How Axel Springer is transforming Die Welt’s business model

Romanus Otte, general manager, digital, at Die Welt told attendees today at The Drum’s Media Slap event in London that although the newspaper is “not really innovative,” it is “fast to adopt new technology and innovation”. Amy Duffin reports.

“We run a multi-platform business, and sometimes it hurts,” said Otte. “We’re not only dealing with print-to-digital transformation, but a technology transformation, too.”

Business models

On the company’s business model, Otte said: “We don’t really have one for the future, but our mission is to find one while we’re making money and delivering value to our audiences and advertisers. We’ve never reached as many people as we’re reaching now.”


Otte discussed “digitisation” saying that only the English-language “offers enough scale for digital products”, and Die Welt’s share here is growing. “We have to do something if we want to survive,” he said. “Digitisation offers a big opportunity – we have gone from the number three newspaper in a shrinking market to becoming a multi-platform publisher by acquiring a TV channel last year (N24 Group). Our strategy brings together a traditional newspaper company and traditional TV company, and we’re trying to figure out how to move forward in today’s world.”

Romanus Otte Die Welt growth ()

Paid content

One of the first German publishers to implement a paid content model online, Otte said: “I wouldn’t say it’s been a tremendous success, but the results are encouraging. It hasn’t harmed our reach or ad revenues at all.”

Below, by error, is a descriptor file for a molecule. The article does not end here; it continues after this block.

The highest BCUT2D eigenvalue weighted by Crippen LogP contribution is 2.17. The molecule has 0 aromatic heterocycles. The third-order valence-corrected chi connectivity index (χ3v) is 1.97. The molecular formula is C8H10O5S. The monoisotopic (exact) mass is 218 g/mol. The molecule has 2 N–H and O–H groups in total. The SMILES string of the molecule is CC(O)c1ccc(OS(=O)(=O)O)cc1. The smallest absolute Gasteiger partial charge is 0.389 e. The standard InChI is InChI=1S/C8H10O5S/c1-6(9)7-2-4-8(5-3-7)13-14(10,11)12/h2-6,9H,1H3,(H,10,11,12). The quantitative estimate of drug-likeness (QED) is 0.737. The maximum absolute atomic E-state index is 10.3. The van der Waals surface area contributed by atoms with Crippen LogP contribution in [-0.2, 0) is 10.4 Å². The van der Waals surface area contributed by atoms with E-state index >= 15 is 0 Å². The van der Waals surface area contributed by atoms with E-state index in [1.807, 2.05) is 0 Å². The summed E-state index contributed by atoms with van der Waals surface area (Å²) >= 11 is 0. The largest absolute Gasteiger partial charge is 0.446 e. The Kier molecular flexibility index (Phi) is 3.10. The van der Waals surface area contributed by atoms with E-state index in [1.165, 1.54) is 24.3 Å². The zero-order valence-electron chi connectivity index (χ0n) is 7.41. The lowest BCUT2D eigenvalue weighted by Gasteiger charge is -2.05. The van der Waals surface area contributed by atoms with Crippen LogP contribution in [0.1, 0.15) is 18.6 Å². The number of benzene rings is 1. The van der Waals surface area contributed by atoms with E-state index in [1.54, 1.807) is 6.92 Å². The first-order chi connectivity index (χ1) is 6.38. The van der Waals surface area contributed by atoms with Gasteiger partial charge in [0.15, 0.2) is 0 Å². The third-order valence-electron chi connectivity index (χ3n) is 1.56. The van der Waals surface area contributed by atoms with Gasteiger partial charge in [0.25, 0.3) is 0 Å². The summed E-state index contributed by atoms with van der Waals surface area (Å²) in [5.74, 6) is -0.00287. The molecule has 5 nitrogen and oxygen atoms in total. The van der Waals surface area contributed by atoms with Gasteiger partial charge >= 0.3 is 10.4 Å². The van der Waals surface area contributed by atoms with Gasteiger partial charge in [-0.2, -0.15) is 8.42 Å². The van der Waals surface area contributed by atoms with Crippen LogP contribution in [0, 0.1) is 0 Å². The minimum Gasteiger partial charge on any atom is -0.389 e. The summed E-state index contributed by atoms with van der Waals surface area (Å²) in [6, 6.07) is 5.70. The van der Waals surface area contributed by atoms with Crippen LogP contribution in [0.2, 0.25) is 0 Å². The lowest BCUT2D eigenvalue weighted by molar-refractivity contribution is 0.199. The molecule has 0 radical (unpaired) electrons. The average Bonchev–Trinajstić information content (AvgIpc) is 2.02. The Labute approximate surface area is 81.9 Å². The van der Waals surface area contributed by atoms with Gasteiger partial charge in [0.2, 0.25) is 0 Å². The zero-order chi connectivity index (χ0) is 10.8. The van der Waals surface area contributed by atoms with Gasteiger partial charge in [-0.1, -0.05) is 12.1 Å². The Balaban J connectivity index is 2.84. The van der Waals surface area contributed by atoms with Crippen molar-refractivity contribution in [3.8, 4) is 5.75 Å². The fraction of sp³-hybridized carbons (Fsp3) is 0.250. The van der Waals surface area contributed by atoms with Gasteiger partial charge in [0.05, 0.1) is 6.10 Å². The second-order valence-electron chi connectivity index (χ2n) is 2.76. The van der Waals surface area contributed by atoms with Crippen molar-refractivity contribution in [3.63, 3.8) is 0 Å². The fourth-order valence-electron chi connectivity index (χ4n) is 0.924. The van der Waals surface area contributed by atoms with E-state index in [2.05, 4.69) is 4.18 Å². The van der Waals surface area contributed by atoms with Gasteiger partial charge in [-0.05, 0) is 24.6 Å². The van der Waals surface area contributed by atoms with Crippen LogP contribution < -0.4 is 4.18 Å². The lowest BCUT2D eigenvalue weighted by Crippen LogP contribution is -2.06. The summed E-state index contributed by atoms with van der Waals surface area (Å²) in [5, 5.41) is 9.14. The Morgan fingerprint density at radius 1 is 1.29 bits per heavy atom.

Romanus Otte Die Welt paid content ()

Changes in the newsroom

In terms of how Die Welt’s transformation is impacting the newsroom, Otte said that this began in 2006. “We founded an online team with 30-40 journalists, while we still had 400 working on print. We integrated these teams in 2009, but learned quickly that this was a bad idea (digital editors were ‘inhaled’ by print editors) and in 2012 we changed everything again and went ‘digital first’.”

He continued: “We built a new newsroom. Now we have big team of journalists working online, and a small, dedicated team working for print. Maybe it took us too long, but now we’re producing our daily newspaper with 15 people – all our other storytellers are working on digital.”

Although the newspaper has evolved tremendously in the last decade, Otte admitted, “we’re not quite there yet”.

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